Ciudad de la Paz

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Ciudad de la Paz
Highway construction in Ciudad de la Paz in 2010.
Highway construction in Ciudad de la Paz in 2010.
Ciudad de la Paz is located in Equatorial Guinea
Ciudad de la Paz
Ciudad de la Paz
Location within Equatorial Guinea
Ciudad de la Paz is located in Equatorial Guinea
Ciudad de la Paz
Ciudad de la Paz
Location within Río Muni
(Equatorial Guinea's Mainland)
Ciudad de la Paz is located in Africa
Ciudad de la Paz
Ciudad de la Paz
Ciudad de la Paz (Africa)
Coordinates: 1°35′20″N 10°49′21″E / 1.58889°N 10.82250°E / 1.58889; 10.82250Coordinates: 1°35′20″N 10°49′21″E / 1.58889°N 10.82250°E / 1.58889; 10.82250
Country Equatorial Guinea
RegionRío Muni
Estimated completion2021
 • MayorFlorentino Ncogo Ndong
 • Total81.5 km2 (31.5 sq mi)
454 m (1,490 ft)
Time zoneWAT

Ciudad de la Paz (Portuguese: Cidade da Paz),[2] formerly Oyala, is a city in Equatorial Guinea that is being built to replace Malabo as the national capital.[3][4][5] Established as an urban district in Wele-Nzas in 2015,[6] it is now the administrative headquarters of Djibloho, Equatorial Guinea's newest province created in 2017, and is located near the town of Mengomeyén.[7] In 2017, the city was officially renamed Ciudad de la Paz ("City of Peace").[8][9]

The planned city's location was chosen for its easy access and benign climate. It is notably on the mainland, in contrast to Malabo, which is on the island of Bioko. It was designed by the Portuguese Studio for Architecture and Urbanism FAT – Future Architecture Thinking. It is projected to have around 200,000 inhabitants,[10] a new Parliament building, a number of presidential villas and an area of 8150 hectares.[11][12] The construction of this new capital has been criticised by the political opposition to President Teodoro Obiang, the driving force behind the initiative. The Government of Equatorial Guinea began to move to the city in early 2017.[13]



Oyala – Ciudad de la Paz is located near the centre of Río Muni, the continental part of Equatorial Guinea. It is located between the cities of Bata and Mongomo and 20 km from the airport of Mengomeyén. The power supply relies upon the 120 MW Djibloho Dam in the district Djibloho Evinayong.[14]


Oyala – Ciudad de la Paz has a tropical climate that borders between a tropical monsoon climate and a tropical savannah climate. It has high overall rainfall, averaging 2142 mm a year, which supports the lush rainforests in the region. There is an extensive wet season, spanning 10 months of the year from September to June, and a brief and slightly cooler dry season covering the remaining two months, July and August. There is also a noticeably drier, though still wet, stretch in December and January. Temperatures remain very warm throughout the course of the year, albeit lower than one might expect in other places with the same climate, especially considering its proximity to the equator.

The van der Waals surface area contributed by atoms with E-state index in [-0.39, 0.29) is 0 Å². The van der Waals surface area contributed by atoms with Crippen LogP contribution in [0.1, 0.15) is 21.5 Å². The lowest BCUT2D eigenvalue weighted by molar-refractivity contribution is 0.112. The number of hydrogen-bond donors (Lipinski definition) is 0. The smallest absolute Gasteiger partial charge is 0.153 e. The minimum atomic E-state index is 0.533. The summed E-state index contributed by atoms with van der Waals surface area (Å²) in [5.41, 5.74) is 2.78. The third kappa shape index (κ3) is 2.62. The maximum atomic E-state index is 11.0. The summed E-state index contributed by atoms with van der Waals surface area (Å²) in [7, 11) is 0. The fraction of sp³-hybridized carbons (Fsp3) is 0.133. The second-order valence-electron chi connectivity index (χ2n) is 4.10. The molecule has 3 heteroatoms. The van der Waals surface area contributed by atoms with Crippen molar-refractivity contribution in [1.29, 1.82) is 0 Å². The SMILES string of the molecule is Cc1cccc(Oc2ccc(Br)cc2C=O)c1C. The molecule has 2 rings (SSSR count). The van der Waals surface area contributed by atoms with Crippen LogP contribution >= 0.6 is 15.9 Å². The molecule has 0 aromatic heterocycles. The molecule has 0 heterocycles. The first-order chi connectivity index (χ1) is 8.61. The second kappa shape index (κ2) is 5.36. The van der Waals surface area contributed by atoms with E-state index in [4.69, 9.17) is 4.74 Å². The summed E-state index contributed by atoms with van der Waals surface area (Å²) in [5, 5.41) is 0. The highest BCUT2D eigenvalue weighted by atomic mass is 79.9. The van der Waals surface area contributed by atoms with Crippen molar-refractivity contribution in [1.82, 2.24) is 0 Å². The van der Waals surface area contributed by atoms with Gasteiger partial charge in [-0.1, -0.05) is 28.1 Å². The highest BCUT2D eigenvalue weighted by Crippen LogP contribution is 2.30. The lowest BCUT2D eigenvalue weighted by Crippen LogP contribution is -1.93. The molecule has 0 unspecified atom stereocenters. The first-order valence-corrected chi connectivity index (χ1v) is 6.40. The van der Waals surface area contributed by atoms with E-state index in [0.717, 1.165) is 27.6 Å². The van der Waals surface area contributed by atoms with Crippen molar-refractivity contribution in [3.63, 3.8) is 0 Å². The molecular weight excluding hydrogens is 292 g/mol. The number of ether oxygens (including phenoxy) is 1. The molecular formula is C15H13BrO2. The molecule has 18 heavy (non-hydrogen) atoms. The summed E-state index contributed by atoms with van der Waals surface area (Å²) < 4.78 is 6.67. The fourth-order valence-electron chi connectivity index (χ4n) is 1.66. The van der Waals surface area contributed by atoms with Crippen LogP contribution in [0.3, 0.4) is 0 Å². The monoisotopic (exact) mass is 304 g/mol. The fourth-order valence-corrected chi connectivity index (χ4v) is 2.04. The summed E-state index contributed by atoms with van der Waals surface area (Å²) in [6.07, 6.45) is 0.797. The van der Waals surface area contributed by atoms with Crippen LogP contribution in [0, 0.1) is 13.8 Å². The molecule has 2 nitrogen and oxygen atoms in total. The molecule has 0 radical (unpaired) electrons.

Climate data for Ciudad de la Paz
Month Jan Feb Mar Apr May Jun Jul Aug Sep Oct Nov Dec Year
Average high °C (°F) 27.7
Daily mean °C (°F) 23.1
Average low °C (°F) 18.5
Average rainfall mm (inches) 89

Planning and construction[edit]

Forest at Oyala
Bridge on the scheduled presidential residence (2010)

In the middle of the undeveloped forest, the government plans to build a new city as the future seat of government.[10][15] It will be the headquarters of the president, government, administration, police and military leadership[15] and replace the current capital Malabo. The city is being designed to house 160,000–200,000 people, living in an area of 81.5 km². This corresponds to about a quarter of the population of Equatorial Guinea.

A golf course, a university, and a luxury hotel were finished in 2013 and a six-lane highway is almost complete.[15] In planning are government buildings, a financial district and residential areas. Three bridges and highways have been completed or are under construction (see picture left). There will be a connection between the city and the new airport in Mengomeyen (the home of the president). The strategic importance of the port city of Bata will be developed for the neighbouring Gabon and for Central Africa. For the highways, huge swaths of forest were cleared and lanes blown up (see picture left). The Portuguese Chamber of Commerce (AICEP) said the city should use renewable energy and be sustainable.